Meeting the needs of young women with secondary amenorrhea and spontaneous premature ovarian failure

Obstet Gynecol. 2002 May;99(5 Pt 1):720-5. doi: 10.1016/s0029-7844(02)01962-2.


Objective: To investigate the experiences of young women with spontaneous premature ovarian failure with regard to the initial presenting symptom, promptness of diagnosis, and patient education.

Methods: We asked 50 patients previously diagnosed with spontaneous premature ovarian failure to participate in a structured interview survey consisting of 38 true-or-false, multiple-choice, and open-ended questions.

Results: Disturbance in menstrual pattern was the most common initial symptom in the 48 women who completed the interview (44 of 48, 92%). Over half of the 44 women who presented with this complaint reported visiting a clinician's office three or more times before laboratory testing was performed to determine the diagnosis. Over half of them reported seeing three or more different clinicians before diagnosis. In 25% of women it took longer than 5 years for the diagnosis of premature ovarian failure to be established. Patients who spent more than 5 minutes with the clinician discussing the diagnosis were significantly more likely to be satisfied with the manner in which they were informed (P <.001). Ninety percent of participants were college graduates, and 40% had graduate degrees.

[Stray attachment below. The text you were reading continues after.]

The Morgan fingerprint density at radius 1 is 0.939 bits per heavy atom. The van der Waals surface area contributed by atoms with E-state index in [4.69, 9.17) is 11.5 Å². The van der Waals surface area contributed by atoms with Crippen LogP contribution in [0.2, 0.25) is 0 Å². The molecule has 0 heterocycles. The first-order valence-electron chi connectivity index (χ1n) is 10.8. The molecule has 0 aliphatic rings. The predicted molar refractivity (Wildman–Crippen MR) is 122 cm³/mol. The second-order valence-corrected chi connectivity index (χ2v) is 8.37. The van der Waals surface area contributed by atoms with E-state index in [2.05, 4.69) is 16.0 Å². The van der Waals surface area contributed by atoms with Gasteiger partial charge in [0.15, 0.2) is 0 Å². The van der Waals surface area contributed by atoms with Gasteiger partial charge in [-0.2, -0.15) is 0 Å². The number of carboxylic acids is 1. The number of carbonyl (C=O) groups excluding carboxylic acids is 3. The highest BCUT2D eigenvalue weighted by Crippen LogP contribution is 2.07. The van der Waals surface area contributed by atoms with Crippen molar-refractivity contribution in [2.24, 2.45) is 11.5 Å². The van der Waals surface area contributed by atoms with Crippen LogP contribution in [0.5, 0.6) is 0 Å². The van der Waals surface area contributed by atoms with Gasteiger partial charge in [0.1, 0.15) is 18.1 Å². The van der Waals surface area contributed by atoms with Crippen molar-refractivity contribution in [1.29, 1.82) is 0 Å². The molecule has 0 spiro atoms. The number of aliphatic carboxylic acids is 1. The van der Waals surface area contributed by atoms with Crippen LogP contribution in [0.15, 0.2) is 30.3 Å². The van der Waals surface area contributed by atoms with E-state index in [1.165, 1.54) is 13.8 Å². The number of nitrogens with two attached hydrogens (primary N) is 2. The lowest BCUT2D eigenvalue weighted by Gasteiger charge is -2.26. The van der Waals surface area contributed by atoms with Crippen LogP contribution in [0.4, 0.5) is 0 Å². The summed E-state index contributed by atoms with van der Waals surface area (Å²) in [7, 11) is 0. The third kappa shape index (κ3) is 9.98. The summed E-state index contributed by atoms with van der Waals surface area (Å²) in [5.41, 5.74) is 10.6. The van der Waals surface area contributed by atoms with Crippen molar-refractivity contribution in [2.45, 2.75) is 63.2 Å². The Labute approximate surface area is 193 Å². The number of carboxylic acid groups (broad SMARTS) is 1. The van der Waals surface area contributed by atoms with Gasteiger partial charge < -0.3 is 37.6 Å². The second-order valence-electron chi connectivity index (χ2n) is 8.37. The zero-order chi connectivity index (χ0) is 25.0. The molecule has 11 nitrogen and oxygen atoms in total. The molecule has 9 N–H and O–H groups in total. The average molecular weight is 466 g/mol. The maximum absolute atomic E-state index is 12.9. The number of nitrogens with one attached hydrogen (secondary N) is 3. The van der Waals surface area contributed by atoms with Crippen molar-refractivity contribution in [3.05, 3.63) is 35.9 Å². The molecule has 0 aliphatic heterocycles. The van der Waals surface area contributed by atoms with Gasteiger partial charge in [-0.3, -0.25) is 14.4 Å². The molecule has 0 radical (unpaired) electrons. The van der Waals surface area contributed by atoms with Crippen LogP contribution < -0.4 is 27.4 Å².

Conclusion: Women with spontaneous premature ovarian failure perceived a need for more aggressive evaluation of secondary amenorrhea and oligomenorrhea. Loss of menstrual regularity can be a sign of ovarian insufficiency, and the associated estrogen deficiency is a well-established risk factor for osteoporosis.

MeSH terms

  • Adult
  • Age of Onset
  • Amenorrhea / etiology*
  • Female
  • Humans
  • Interviews as Topic
  • Oligomenorrhea / etiology*
  • Osteoporosis / etiology
  • Patient Education as Topic*
  • Patient Satisfaction
  • Primary Ovarian Insufficiency / complications
  • Primary Ovarian Insufficiency / diagnosis*
  • Risk Factors
  • Time Factors